"Where do you live?"
"At--you know where I live!" she wailed. Then, "Sorry! I'm sorry! Please don't put that in my mouth again."
I repeated: "Where do you live?"
"1804 Wyoming Court."
"T-Tavenner," she said.
"Tell me your number."
"307-926--my telephone number?" she wailed in panic.
"Yes," I said, grinning.
"Where are you now?"
"In my bedroom?"
"Good," I said, having calmed her down. "Now listen to my proposition."
* * *
"I can't!" she wailed, terrified again.
She began to bawl. "Please! Please let me go! I won't tell anyone. I prom--"
I grabbed her by the nose.
"Owwwwww!" she squalled at me.
"Yes! Let me go! Please!"
I let go her nose and wiped my fingers on her bed sheets. What I had offered her was this: Get her best two friends on the telephone, invite them over, watch me tie them up and rape them. Simple.
"No!" she pleaded again.
"You can do it," I told her.
I picked up her backpack, emptied it on the bed between her legs and looked through the stuff.
"What are you doing?" she sobbed.
I found a designer-purple electronic organizer with pink flowers on the case. Perfect for a fifth grader, I thought; the girl was nineteen. I thumbed the On button and looked inside.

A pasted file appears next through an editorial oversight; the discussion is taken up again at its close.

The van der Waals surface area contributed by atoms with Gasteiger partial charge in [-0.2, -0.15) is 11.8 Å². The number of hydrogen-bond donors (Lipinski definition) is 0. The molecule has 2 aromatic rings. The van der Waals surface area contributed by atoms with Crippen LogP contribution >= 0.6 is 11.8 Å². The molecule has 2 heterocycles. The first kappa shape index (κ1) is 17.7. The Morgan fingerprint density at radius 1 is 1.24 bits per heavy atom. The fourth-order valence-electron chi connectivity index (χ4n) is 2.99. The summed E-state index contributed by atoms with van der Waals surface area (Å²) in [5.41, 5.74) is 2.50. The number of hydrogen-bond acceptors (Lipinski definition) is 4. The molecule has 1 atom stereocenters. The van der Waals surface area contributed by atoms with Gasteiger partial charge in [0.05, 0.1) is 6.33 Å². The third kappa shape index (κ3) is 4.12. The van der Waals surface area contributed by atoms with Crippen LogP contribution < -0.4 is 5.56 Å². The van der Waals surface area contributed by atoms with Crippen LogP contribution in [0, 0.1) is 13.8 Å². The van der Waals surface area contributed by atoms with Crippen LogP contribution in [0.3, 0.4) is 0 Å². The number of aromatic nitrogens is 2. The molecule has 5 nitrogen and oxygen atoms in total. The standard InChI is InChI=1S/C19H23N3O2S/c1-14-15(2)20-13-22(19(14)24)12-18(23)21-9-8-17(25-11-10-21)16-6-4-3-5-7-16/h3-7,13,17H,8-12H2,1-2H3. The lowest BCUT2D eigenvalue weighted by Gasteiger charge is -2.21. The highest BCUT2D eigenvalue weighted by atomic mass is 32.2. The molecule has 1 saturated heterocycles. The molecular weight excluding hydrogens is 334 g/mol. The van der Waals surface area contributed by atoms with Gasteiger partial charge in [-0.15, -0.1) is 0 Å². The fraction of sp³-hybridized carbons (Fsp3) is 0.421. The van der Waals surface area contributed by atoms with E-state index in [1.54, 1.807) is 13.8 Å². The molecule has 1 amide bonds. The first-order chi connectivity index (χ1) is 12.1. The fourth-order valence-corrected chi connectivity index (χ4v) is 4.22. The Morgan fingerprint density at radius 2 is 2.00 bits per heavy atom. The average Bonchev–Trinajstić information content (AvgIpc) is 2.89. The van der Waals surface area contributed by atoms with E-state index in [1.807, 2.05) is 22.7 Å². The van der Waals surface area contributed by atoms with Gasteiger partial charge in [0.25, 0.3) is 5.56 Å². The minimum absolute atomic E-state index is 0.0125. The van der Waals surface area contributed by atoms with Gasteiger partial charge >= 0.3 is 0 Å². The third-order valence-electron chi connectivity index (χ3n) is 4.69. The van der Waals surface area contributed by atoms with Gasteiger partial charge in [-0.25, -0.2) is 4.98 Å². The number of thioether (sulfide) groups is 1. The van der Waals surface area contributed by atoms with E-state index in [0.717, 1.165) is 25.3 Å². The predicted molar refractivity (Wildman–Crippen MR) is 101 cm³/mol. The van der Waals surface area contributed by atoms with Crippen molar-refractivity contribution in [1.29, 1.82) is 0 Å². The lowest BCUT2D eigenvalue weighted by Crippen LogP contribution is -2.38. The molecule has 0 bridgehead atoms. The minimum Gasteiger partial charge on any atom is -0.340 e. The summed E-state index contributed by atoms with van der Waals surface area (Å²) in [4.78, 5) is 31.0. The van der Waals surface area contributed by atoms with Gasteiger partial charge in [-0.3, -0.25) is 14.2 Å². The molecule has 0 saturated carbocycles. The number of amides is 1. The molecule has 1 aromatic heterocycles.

"What are you doing?" she sobbed again.
Her list of friends was eighty-five names long, the organizer's limit. I scrolled through each entry, picking the two most likely based on comments she'd made--Forever, next to Kelley Otstott; The Best, next to Bonnie Meekins. I said their names out loud.
"No!" she pleaded. "You can't do this to me!"
I said roughly to her: "It's five o'clock now. Momma gets home at six. We either do you now, or we do you're friends later on. Make your decision, little girl."
She yanked at her restraints, wailed and shook her head back and forth. "No!" she began to howl. I forced the mouth-ring back in her mouth, secured the ends behind her head and told her, "Then let's rock and roll, baby."
She began to scream.
* * *
She began to scream.
I jumped up and yanked the headset off her ears and stood back. She looked wild-eyed around the room, sucked in air and screamed again.
"Easy," I said, trying not to fall on my ass. "You're home, Jess, safe. No one's going to get you."
She stared frightfully at me a moment, then with dawning horror, then with outrage. "You son of a bitch!" she hollered. "How could you do that to me!"
I sat down on the chair. I took off my headset. "I warned you, babe. I told you not to do it. You wouldn't listen to me, would you?"